A great kid came by the house yesterday, to sell me these fantastic books that will help put my kids at an advantage when they are doing homework, or just interested in learning something new.
These are really a great bargain when you think of the cost of College texts these days (they were ridiculous twenty years ago. I can only imagine today’s prices). But see, I don’t think about my books in comparison to College texts. I think of Borders going out of Business and stocking up. I think of yard sales and library sales. Some of the best books we’ve found for the kids have been in random places.
The math book that he showed me–books, actually, there are two volumes for math–was excellent. I loved the straight-forward way it laid out the steps for any math function, be it algebraic, simple calculations or geometry. I wanted it. Like, I really wanted this book in my home. It’s awesome, it’s packed with stuff. Perfect for the family with a kid who reads the encyclopedia. For fun.
All the books are supplemented with a website. Free through September (when the kids go back to school, natch) and after that it’s a subscription based site. For just Twenty Bucks.
Twenty bucks? Not bad, that’s what–a buck-sixty a month?
Uh, no–that’s twenty bucks… A. Month. Dude, I don’t pay that much to host my own freaking site. I am not paying it to access yours.
Because, son, $420 is just too rich for my blood. Oh, yes, you did read that right. I’d pay $220 for the math volumes, and then $200 for ten months of subscription site service.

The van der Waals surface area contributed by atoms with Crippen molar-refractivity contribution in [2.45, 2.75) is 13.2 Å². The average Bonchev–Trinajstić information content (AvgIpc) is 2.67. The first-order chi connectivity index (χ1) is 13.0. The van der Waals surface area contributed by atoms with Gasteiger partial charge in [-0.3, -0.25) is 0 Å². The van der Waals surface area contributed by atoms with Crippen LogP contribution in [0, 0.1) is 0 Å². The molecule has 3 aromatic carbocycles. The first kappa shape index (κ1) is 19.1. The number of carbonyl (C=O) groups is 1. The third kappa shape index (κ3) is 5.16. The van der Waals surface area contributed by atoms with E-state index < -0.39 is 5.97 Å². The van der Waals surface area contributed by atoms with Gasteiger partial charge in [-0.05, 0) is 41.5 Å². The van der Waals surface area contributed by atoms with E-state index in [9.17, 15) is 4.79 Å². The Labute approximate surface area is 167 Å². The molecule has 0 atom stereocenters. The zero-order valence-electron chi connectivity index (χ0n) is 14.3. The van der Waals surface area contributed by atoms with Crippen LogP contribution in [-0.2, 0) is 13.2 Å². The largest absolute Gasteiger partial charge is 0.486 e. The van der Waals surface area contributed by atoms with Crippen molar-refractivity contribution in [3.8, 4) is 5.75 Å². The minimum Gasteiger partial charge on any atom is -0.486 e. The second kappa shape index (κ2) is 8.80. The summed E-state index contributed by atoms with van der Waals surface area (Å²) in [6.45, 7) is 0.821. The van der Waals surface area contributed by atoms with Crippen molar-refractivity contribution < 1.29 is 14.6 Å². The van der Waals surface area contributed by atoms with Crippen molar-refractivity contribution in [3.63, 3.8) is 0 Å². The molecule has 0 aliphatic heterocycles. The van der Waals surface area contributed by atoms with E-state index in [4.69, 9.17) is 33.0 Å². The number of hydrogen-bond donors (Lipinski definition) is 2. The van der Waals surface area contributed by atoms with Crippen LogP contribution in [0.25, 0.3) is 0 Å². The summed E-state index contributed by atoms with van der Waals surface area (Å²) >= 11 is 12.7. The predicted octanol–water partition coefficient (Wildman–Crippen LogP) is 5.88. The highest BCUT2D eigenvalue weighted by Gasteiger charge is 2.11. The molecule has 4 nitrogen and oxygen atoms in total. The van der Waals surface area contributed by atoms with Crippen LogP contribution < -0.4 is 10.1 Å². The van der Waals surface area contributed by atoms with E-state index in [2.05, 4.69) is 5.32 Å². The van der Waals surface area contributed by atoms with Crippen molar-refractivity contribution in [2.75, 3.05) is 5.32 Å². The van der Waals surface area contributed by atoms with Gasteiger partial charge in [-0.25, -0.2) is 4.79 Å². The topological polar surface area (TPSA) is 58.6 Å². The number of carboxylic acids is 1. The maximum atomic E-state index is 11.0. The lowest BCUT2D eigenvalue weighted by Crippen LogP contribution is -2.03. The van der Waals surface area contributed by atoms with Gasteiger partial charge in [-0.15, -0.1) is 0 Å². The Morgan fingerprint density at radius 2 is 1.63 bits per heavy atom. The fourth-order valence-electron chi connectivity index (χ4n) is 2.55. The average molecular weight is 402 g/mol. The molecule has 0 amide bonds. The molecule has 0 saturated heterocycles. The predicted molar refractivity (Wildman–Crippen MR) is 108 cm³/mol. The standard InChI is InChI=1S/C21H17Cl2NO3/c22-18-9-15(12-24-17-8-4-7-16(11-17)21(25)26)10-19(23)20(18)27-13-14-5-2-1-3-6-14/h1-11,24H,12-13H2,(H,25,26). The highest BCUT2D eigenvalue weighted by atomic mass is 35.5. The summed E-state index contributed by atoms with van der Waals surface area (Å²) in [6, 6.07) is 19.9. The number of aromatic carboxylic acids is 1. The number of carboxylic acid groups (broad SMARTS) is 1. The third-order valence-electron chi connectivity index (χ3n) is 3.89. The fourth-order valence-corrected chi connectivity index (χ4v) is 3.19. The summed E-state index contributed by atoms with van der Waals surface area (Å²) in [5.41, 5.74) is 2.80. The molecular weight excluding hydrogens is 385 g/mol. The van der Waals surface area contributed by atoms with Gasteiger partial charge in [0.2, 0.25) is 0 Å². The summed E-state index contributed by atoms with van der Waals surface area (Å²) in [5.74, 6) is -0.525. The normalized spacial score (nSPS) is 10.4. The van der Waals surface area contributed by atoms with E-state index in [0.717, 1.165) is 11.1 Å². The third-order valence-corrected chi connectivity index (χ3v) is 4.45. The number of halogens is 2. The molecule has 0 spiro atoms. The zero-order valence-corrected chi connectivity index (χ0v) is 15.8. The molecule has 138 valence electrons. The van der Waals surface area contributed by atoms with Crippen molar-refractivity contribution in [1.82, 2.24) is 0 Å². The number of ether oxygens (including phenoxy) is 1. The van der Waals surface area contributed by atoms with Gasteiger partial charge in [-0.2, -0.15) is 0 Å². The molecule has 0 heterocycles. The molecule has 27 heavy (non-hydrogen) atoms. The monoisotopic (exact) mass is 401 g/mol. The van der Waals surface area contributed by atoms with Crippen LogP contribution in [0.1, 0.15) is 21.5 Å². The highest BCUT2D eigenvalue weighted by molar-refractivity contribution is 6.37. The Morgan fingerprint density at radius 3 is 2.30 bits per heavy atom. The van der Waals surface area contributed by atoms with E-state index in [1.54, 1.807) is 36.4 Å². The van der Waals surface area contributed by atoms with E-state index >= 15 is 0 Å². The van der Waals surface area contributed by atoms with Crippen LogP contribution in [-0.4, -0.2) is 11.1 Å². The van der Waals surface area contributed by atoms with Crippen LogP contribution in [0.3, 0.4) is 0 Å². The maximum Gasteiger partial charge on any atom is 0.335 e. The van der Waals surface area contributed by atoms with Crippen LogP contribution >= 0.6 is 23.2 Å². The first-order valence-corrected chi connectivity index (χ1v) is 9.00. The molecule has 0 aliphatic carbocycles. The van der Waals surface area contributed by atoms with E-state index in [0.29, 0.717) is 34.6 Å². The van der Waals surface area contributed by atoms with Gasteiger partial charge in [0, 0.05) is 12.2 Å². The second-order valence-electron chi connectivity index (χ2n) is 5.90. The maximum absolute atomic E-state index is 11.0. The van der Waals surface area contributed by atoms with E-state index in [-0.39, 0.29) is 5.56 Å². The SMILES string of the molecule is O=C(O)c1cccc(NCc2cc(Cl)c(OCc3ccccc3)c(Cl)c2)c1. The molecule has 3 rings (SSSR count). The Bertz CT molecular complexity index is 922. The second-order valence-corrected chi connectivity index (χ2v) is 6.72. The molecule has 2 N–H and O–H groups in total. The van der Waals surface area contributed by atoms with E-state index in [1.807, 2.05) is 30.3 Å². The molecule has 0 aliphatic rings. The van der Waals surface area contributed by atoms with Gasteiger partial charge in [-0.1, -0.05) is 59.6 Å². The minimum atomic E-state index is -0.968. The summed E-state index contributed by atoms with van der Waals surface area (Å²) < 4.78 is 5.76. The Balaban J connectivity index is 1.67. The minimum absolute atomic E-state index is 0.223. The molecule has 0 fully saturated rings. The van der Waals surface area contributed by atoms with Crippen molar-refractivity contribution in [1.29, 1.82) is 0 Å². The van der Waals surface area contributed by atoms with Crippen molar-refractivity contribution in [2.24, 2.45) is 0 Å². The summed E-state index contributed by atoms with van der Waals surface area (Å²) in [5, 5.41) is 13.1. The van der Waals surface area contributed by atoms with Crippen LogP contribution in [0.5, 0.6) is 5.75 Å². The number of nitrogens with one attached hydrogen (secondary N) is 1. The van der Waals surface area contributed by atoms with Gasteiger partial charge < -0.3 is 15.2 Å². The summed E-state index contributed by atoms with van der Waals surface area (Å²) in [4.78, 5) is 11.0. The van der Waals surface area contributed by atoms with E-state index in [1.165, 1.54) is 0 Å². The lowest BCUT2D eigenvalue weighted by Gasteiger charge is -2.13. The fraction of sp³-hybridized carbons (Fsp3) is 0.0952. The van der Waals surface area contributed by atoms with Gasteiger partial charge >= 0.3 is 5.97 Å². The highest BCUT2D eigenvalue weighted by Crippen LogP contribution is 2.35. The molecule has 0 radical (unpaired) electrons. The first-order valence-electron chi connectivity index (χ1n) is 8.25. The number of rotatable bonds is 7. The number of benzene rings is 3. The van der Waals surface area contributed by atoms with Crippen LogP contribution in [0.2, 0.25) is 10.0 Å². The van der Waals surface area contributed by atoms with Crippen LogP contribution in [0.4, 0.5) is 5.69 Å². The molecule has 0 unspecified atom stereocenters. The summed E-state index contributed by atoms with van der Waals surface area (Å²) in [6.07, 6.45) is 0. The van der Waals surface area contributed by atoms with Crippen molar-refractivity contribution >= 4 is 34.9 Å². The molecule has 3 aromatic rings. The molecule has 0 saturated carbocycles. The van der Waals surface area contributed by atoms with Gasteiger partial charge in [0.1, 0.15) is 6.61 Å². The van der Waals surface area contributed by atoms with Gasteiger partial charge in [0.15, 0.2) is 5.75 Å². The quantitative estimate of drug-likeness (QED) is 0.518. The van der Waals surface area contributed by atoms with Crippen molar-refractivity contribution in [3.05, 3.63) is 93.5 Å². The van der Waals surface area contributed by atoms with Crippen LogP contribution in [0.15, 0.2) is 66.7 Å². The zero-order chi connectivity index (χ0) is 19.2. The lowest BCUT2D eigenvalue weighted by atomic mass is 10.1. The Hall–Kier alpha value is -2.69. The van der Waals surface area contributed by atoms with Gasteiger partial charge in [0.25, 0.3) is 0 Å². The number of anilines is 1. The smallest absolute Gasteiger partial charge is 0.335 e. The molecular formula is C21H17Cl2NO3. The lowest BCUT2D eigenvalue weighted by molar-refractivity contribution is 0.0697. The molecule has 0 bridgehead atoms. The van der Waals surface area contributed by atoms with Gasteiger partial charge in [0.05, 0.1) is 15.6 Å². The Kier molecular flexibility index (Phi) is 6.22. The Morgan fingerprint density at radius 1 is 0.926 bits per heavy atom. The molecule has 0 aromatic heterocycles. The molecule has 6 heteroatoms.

Do I want my kids to have access to information at their fingertips? Yes.
Are they the kinds of learners who do well from multiple presentation approaches? Yes.
Do these books with the subscription website offer just that? Without a doubt.
Daisy and Bubba are both readers and still find that there are certain things you can read all day long, but never understand how it works until you actually do it yourself. So they benefit from approaching math, especially, from various angles (heh, heh…)
So, for my fellow parents in Podunk, and elsewhere, who may not necessarily be able to cough up hundreds of dollars for very cool, information-rich books that I am not denigrating in any way whatsoever beyond their exorbitant price…I have a few workarounds for you:
You can use the FPU library year round (it’s open all summer) as a resident of Podunk. That’s free (well, you probably pay taxes already, but hey, there’s no out-of-pocket).
Even if you’re not a local, check into local colleges in your area. They often offer local residents access to their collections.
If you want a great straight-up mathematics resource to keep in the home, I recommend Math on Call. The hub actually found it at the swap shed at the transfer station, but you can purchase it online. Seriously, click the link and read the reviews of this book–it is invaluable.
The kid selling the books was great–he was smart and personable, and awesome in general, with me and with my kids. But I can’t see my way clear to paying that kind of money for brand new books when $20 bucks covers my mathematics needs with Math on Call, there’s a University Library in town, and on-line resource at Kahn Academy both of which don’t cost me
over $200 a year ANYTHING.